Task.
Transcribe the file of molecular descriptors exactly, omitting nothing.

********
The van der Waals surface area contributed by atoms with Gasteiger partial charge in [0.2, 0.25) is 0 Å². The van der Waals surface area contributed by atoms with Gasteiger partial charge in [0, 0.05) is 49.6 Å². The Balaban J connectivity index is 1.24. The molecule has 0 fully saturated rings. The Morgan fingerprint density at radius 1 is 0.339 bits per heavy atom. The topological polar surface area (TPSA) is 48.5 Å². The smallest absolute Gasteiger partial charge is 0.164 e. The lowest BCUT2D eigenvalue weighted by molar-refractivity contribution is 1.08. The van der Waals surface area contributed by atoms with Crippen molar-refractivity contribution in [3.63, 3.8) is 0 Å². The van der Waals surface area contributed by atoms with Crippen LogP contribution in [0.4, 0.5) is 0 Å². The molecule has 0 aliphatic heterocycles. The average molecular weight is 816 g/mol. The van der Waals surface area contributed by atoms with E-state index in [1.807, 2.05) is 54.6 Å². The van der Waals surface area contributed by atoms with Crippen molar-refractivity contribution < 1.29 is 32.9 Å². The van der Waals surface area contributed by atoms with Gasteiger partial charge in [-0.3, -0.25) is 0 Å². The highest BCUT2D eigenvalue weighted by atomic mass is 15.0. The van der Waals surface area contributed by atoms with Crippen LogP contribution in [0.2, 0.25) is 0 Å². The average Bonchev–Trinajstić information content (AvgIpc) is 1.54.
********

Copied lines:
The van der Waals surface area contributed by atoms with Gasteiger partial charge in [0.2, 0.25) is 0 Å². The van der Waals surface area contributed by atoms with Gasteiger partial charge in [0, 0.05) is 49.6 Å². The Balaban J connectivity index is 1.24. The molecule has 0 fully saturated rings. The Morgan fingerprint density at radius 1 is 0.339 bits per heavy atom. The topological polar surface area (TPSA) is 48.5 Å². The smallest absolute Gasteiger partial charge is 0.164 e. The lowest BCUT2D eigenvalue weighted by molar-refractivity contribution is 1.08. The van der Waals surface area contributed by atoms with Crippen molar-refractivity contribution in [3.63, 3.8) is 0 Å². The van der Waals surface area contributed by atoms with Crippen LogP contribution in [0.4, 0.5) is 0 Å². The molecule has 0 aliphatic heterocycles. The average molecular weight is 816 g/mol. The van der Waals surface area contributed by atoms with E-state index in [1.807, 2.05) is 54.6 Å². The van der Waals surface area contributed by atoms with Crippen molar-refractivity contribution < 1.29 is 32.9 Å². The van der Waals surface area contributed by atoms with Gasteiger partial charge in [-0.3, -0.25) is 0 Å². The highest BCUT2D eigenvalue weighted by atomic mass is 15.0. The van der Waals surface area contributed by atoms with Crippen LogP contribution in [0.2, 0.25) is 0 Å². The average Bonchev–Trinajstić information content (AvgIpc) is 1.54.